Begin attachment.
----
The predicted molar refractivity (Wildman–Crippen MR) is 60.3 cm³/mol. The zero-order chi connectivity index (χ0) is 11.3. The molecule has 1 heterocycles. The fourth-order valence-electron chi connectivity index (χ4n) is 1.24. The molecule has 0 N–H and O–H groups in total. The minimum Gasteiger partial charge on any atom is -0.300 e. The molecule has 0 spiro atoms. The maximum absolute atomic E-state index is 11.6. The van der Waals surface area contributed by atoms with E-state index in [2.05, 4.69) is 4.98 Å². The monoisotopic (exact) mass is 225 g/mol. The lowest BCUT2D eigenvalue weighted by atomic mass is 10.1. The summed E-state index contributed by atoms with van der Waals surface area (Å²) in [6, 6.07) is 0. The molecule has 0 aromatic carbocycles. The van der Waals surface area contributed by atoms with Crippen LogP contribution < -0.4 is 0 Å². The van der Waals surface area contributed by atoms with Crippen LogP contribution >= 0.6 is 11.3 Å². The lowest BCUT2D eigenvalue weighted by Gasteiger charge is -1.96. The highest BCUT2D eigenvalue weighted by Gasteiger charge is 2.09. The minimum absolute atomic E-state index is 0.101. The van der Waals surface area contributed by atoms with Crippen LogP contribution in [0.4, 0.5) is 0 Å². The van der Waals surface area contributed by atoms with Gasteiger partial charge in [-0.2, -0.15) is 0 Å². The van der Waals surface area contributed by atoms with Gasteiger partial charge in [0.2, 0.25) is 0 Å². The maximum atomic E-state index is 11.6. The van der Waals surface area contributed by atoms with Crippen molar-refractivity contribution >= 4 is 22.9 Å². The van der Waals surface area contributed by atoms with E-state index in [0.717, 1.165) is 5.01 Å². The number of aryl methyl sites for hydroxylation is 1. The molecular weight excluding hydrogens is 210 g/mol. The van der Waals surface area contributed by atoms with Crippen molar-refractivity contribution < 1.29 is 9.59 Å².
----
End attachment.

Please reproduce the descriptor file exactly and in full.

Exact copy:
The predicted molar refractivity (Wildman–Crippen MR) is 60.3 cm³/mol. The zero-order chi connectivity index (χ0) is 11.3. The molecule has 1 heterocycles. The fourth-order valence-electron chi connectivity index (χ4n) is 1.24. The molecule has 0 N–H and O–H groups in total. The minimum Gasteiger partial charge on any atom is -0.300 e. The molecule has 0 spiro atoms. The maximum absolute atomic E-state index is 11.6. The van der Waals surface area contributed by atoms with E-state index in [2.05, 4.69) is 4.98 Å². The monoisotopic (exact) mass is 225 g/mol. The lowest BCUT2D eigenvalue weighted by atomic mass is 10.1. The summed E-state index contributed by atoms with van der Waals surface area (Å²) in [6, 6.07) is 0. The molecule has 0 aromatic carbocycles. The van der Waals surface area contributed by atoms with Crippen LogP contribution < -0.4 is 0 Å². The van der Waals surface area contributed by atoms with Crippen LogP contribution >= 0.6 is 11.3 Å². The lowest BCUT2D eigenvalue weighted by Gasteiger charge is -1.96. The highest BCUT2D eigenvalue weighted by Gasteiger charge is 2.09. The minimum absolute atomic E-state index is 0.101. The van der Waals surface area contributed by atoms with Crippen LogP contribution in [0.4, 0.5) is 0 Å². The van der Waals surface area contributed by atoms with Gasteiger partial charge in [-0.2, -0.15) is 0 Å². The van der Waals surface area contributed by atoms with Gasteiger partial charge in [0.2, 0.25) is 0 Å². The maximum atomic E-state index is 11.6. The van der Waals surface area contributed by atoms with Crippen molar-refractivity contribution >= 4 is 22.9 Å². The van der Waals surface area contributed by atoms with E-state index in [0.717, 1.165) is 5.01 Å². The number of aryl methyl sites for hydroxylation is 1. The molecular weight excluding hydrogens is 210 g/mol. The van der Waals surface area contributed by atoms with Crippen molar-refractivity contribution < 1.29 is 9.59 Å².